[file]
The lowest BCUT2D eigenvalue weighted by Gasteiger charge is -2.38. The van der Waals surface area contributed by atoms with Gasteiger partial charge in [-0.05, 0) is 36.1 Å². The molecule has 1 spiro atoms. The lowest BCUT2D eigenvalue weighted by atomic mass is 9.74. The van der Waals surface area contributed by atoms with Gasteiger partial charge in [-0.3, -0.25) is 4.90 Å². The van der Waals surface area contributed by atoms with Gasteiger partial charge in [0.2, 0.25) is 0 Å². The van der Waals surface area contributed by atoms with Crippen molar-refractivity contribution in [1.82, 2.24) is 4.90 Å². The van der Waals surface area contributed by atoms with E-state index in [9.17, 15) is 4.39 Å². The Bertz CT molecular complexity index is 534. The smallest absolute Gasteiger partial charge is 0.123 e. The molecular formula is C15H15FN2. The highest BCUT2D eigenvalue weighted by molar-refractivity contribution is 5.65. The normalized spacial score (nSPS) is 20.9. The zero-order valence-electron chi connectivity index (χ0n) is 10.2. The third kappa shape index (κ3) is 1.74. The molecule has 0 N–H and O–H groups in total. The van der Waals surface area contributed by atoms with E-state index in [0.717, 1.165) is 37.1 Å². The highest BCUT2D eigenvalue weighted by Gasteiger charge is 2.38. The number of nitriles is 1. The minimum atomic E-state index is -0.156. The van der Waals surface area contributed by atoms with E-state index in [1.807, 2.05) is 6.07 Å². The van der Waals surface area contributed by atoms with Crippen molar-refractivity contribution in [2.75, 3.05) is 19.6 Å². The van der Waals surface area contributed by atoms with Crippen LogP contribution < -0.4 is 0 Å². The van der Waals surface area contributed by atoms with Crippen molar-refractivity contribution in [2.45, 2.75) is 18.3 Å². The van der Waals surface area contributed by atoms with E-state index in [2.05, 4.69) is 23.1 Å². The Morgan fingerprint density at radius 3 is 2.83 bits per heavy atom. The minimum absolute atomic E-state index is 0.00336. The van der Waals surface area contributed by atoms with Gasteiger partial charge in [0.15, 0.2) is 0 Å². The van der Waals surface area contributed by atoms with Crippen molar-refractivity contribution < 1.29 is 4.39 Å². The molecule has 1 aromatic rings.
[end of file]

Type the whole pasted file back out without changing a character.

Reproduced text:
The lowest BCUT2D eigenvalue weighted by Gasteiger charge is -2.38. The van der Waals surface area contributed by atoms with Gasteiger partial charge in [-0.05, 0) is 36.1 Å². The molecule has 1 spiro atoms. The lowest BCUT2D eigenvalue weighted by atomic mass is 9.74. The van der Waals surface area contributed by atoms with Gasteiger partial charge in [-0.3, -0.25) is 4.90 Å². The van der Waals surface area contributed by atoms with Gasteiger partial charge in [0.2, 0.25) is 0 Å². The van der Waals surface area contributed by atoms with Crippen molar-refractivity contribution in [1.82, 2.24) is 4.90 Å². The van der Waals surface area contributed by atoms with E-state index in [9.17, 15) is 4.39 Å². The Bertz CT molecular complexity index is 534. The smallest absolute Gasteiger partial charge is 0.123 e. The molecular formula is C15H15FN2. The highest BCUT2D eigenvalue weighted by molar-refractivity contribution is 5.65. The normalized spacial score (nSPS) is 20.9. The zero-order valence-electron chi connectivity index (χ0n) is 10.2. The third kappa shape index (κ3) is 1.74. The molecule has 0 N–H and O–H groups in total. The van der Waals surface area contributed by atoms with E-state index in [0.717, 1.165) is 37.1 Å². The highest BCUT2D eigenvalue weighted by Gasteiger charge is 2.38. The number of nitriles is 1. The minimum atomic E-state index is -0.156. The van der Waals surface area contributed by atoms with E-state index in [1.807, 2.05) is 6.07 Å². The van der Waals surface area contributed by atoms with Crippen molar-refractivity contribution in [2.75, 3.05) is 19.6 Å². The van der Waals surface area contributed by atoms with Crippen LogP contribution < -0.4 is 0 Å². The van der Waals surface area contributed by atoms with Crippen molar-refractivity contribution in [2.45, 2.75) is 18.3 Å². The van der Waals surface area contributed by atoms with E-state index in [2.05, 4.69) is 23.1 Å². The Morgan fingerprint density at radius 3 is 2.83 bits per heavy atom. The minimum absolute atomic E-state index is 0.00336. The van der Waals surface area contributed by atoms with Gasteiger partial charge in [0.15, 0.2) is 0 Å². The van der Waals surface area contributed by atoms with Crippen molar-refractivity contribution < 1.29 is 4.39 Å². The molecule has 1 aromatic rings.